Consider how the founding fathers must have felt penning their names to the Declaration. They knew what they were doing amounted to treason, that they could be tried and hung. They did it anyway. Looking now at the result of hard work and dedication (and nights where you know they ate greasy pizza over desktop keyboards), I can’t help but think the scientists must have asked themselves the same “what if” question.

And we are all the better for it.

The Planetary Society has a full schedule of Juno’s insertion

NASA Eyes On Juno is a fantastic simulation of Juno’s arrival

Happy Fourth of July, fellow ‘Mericans…and Good Luck, Juno


5 Font Artists You Need To Follow

Get your brushes ready, people. These five artists are so talented, they’ll make you want to plunk down all day and practice curling your s’s. Keep your eyes peeled for some great tools to sharpen your lettering skills at the end of the post!


Without further ado, here’s my list of five artists you should absolutely, without doubt, be following!

Holly McCaig 

This chick proves that lettering is a true art form. She doesn’t just stop there, though. Holly also posts about branding, moodboards, and growing a social following. She’s basically a one-stop shop. Absolutely one of my favorites!

Alex Estes @ Prairie Letter Shop

Alex has such an interesting story that takes her from teaching, to opening her Etsy store, and finally to opening Prairie Letter Shop. Her style is light and airy, and so classic. The thing I love the most thought, is Alex’s belief in investing in other letterers. She doesn’t keep things a secret, but rather steps up on a podium and shouts about talent she sees in workshops and online.

The thing about neighbors is that they have a tendency to be pretty different. I love that the second most important commandment after loving God is loving our neighbors. Your neighbors may make choices that make you scratch your head. Your neighbor may share different values, traditions or religious beliefs–or ascribe to none at all. Your neighbor may act, think, sing, dance, eat, and vote differently than you do, but in the end, all of us are called to love each other. I can't imagine the pain and heartache felt by so many families and loved ones, and the LGBT community as a whole, in the wake of one of the most sorrowful days that I can remember. My prayer is that more of us stop to love and grieve and reach out, and above all, be reminded of our responsibility to act in real and tangible love, especially where our neighbors are concerned. ❤️

A post shared by Alex Bray (@prairielettershop) on

Find the rest of my list after the jump!

Continue reading “5 Font Artists You Need To Follow”

How I’m Working Books Back Into My Life

Shocking confession: I’ve kind of fell out of love with reading here recently. I spend so much time stressing out about books at work, that I found it hard to commit and bring one home to, you know, actually read. But that’s all going to change. I hope. And it’s all going to be because of a bookmark.

I once read an article about a professor who loved reading novels. Outside influences took more and more of her attention, but when she finally had time, she found that the idea of reading to be slow. We grow accustomed to a face paced lifestyle, but there is a lot we can gain from slowing down a bit. For one, I agree with Neil Gaiman; there’s nothing wrong with good, ‘ol fashioned escapism. There are about a billion other benefits, but I’m really looking for a stress reliever.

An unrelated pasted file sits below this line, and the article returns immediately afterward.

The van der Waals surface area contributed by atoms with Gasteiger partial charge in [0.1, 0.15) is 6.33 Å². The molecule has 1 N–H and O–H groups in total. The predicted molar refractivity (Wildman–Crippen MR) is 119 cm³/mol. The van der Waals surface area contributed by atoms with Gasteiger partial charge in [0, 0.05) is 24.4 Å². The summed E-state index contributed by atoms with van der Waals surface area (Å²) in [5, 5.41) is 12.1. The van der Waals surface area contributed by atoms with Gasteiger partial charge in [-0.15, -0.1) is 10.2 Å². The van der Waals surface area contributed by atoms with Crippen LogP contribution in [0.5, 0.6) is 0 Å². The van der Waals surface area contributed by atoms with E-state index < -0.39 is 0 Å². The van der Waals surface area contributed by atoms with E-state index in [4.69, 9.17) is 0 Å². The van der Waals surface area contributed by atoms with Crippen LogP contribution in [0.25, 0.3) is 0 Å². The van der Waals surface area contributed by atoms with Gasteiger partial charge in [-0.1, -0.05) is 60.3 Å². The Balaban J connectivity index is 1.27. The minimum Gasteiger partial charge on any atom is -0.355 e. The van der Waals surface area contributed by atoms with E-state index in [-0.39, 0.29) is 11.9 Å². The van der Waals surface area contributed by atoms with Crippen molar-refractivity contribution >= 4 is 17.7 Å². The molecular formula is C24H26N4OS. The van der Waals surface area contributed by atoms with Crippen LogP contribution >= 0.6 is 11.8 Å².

The problem I have is the same as that nameless professor; I find it too goshdarn hard to slow down. But, I’ve got a couple of things up my sleeve that will help me turn off my inner critic. Like:

  1. Timers – the Google Play store is full of them. If I’m not worried about watching the dreadful countdown ’til my shift, it would follow that I will be more willing to even pick up the book in the first place.
  2. Recommendations – I spend a good majority of my time trying to find books for patrons, but when it comes to finding something for me, I’m hopeless. That could possibly be because I’m trying to pitch stories to myself like I would for one of my teens. Expert advice: ask a librarian (who is conveniently not you). They have good recommendations or can point you to some great sites full of people who do nothing but read. I picked up Truthwitch by Susan Dennard at the suggestion of my Uppercase Box Postcard Swamp pal! If you don’t have a librarian in your pocket, you should hop on over to Revitalized Reading! I have the awesome opportunity to work with Danica, and can tell you from personal experience, she gives awesome recs! No, I will never stop shouting about her blog from my little mountain top!
  3. ENJOY IT – That’s a command! No, actually it’s something I used to tell my high schoolers all the time. If you’re reading a book you’re not totally into, you don’t have to finish it. Put it down. Give yourself the permission to be picky. Check out something different. Books are like people; you’ve got a match out there, it just might take a bit to find it.
  4. Pencil It In – Try scheduling time to read. If you have built your day around having free time to read, it will feel more like checking off something on your to-do list, rather than a guilty waste of time.
  5. If all else fails, turn it into a challenge. My problem is tuning out, so I created a sturdy cardboard bookmark with page challenges. When I hit page 20, I’m going to write a bit about my first impressions of characters. And since I’m telling you I’m doing this, there’s also a tincy bit of peer pressure attached.

It took me no more than five minutes to whip this up. Really. Mine is more about practicality, but you could add sparkle, washi tape, anything really that will make this your favorite bookmark. It should be like your little cheerleader whispering in your ear, “It’s only 2:00 AM, you should totally keep reading.”

Easy, peasy. It’s no-nonsense (ish) and will stand up to being thrown around in my tote bag all day.

If cardboard is too spartan for you, don’t worry, I found three other super fabulous bookmark DIY’s that could easily turn into jazzed up reading challenges.

Popsicle Stick Bookmarks

Idiom Bookmarks (links to Anthropologie, but don’t worry, you could totally do this).

Chunky Tassel Bookmarks

What’s your favorite book? Leave your recommendations in the comments and I’ll check them out!

It’s Hump Day, which means we’re halfway to the weekend, folks!

Happy Reading!